Kassioun Editorial 1124: The Upcoming 11th Conference of the People’s Will Party
The draft program of the People’s Will Party (PWP) was published for public discussion in the last issue of Kassioun (No. 1123). The program will be presented to the PWP’s 11th Conference, the second one after being registered, and it will be one of the documents discussed by the Conference to be adopted.
Publishing the draft program and making it available to the PWP’s members and friends, and Syrians in general, comes within the framework of the final preparations for holding the Conference soon. These preparations include elections of members of the PWP’s general Conference, in which the PWP’s members and supporters participate. What distinguishes these elections from the historical form in which the elections were held is that they are one-stage elections instead of four-stage elections. In the past, members of the Conference were elected through a series of elections, starting from the partisan base and ascending stage by stage to reach the election of members of the Conference. One of the shortcomings of that was that it opened the door to cause disarray in the representation process in the highest leadership body in the party, i.e., the Conference, and opened the door to working in blocs. On the other hand, directly electing the Conference members by the base strengthens internal democracy in the party as well as prevents the processes of sifting, filtering, and bloc forming that could appear in election forms that go through several stages.
The direct political function of the next Conference is to re-examine, correct, and develop the political line of the party, as well as to tangibly redefine the tasks entrusted to it and its functional role. This needs to be done while seriously pondering the overall major changes that took place in the various arenas between the two conferences. This is in addition to electing the party’s leadership bodies.
Undoubtedly, holding the Conference is several years late. Prior to the crisis, the PWP had held 9 conferences in 10 years; that is, at the rate of nearly one conference a year. However, the outbreak of the crisis, especially in its military phase, deprived the PWP of the ability to hold the Conference, and the main reason was the practical impossibility of holding internal elections for the party in many Syrian regions and governorates, which are the elections that the party used to hold on a large scale in all Syrian governorates, in which thousands participated in the last elections.
The upcoming PWP Conference comes amid the process of the birth of a new world, the features of which at various levels are:
First: The continued retreat of the enemies of Syria and all the peoples of the world, i.e., the Zionist-Western center, on all levels and in all arenas. This is in parallel with the continued rise of a new pattern of international relations based on parity, equality, and comprehensive development.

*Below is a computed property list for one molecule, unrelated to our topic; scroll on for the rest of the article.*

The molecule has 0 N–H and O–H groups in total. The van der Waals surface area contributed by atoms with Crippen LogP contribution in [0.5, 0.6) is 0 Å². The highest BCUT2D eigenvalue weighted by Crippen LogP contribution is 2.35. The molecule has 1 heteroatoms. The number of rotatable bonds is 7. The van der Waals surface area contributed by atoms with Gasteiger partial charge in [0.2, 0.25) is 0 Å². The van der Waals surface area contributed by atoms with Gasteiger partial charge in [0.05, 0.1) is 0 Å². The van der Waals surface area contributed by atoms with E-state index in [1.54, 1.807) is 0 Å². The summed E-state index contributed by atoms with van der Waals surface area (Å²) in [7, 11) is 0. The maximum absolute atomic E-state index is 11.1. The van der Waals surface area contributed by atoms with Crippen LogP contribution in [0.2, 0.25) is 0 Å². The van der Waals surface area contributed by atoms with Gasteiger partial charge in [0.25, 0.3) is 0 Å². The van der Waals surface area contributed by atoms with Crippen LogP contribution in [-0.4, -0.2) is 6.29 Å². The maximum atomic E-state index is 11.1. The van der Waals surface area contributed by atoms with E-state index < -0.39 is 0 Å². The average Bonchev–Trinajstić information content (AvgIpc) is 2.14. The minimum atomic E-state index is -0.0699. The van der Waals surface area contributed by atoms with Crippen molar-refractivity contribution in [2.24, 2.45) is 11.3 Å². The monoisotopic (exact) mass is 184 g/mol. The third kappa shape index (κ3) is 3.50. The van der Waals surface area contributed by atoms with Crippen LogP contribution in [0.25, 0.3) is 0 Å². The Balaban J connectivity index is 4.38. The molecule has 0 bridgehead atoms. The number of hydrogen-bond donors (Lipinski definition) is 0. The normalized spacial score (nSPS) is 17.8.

Second: In the proximate regional arena, the files of the “Abraham Accords” and the “Arab NATO” are being closed, in the interest of the continued escalation of Palestinian resistance, and in the interest of regional settlements among Saudi Arabia, Turkey, Egypt, and Iran, and against the Zionist interest, and through Chinese and Russian mediation.
Third: The chances of Syria getting out of its deep crisis are strengthened by cooperation, the indicators of which have begun to become clear, between the Astana tripartite and the main Arab countries, mainly Saudi Arabia and Egypt, against the West’s will and desire, and towards the actual implementation of UNSC Resolution 2254.
Within this scene, the PWP heads towards holding its 11th Conference, and firmly determined to continue the struggle for the interest of Syria and primarily for the interest of its wage earners, and the deep awareness of the magnitude of the difficulties and horrors that stand in the way of reaching the goals. At the same time, confidence and optimism are at their peak, based on the accumulation of correct positions and conclusions that have been proven by reality, whether those before the last Conference or during the Syrian crisis. Some of the main early conclusions is that about the capitalist crisis and the new international balance. As for the positions, one of the main ones is the firm position towards the political solution as the only way out, and steadfastness thereon when it was rare to find anyone expressing such a position, and it was being combatted in many ways.
The PWP proceeds to its Conference relying also on the will of the party and its members to struggle, and above all, relying on the Syrian popular movement that is still dormant and developing, waiting for the inevitably appropriate moment to come.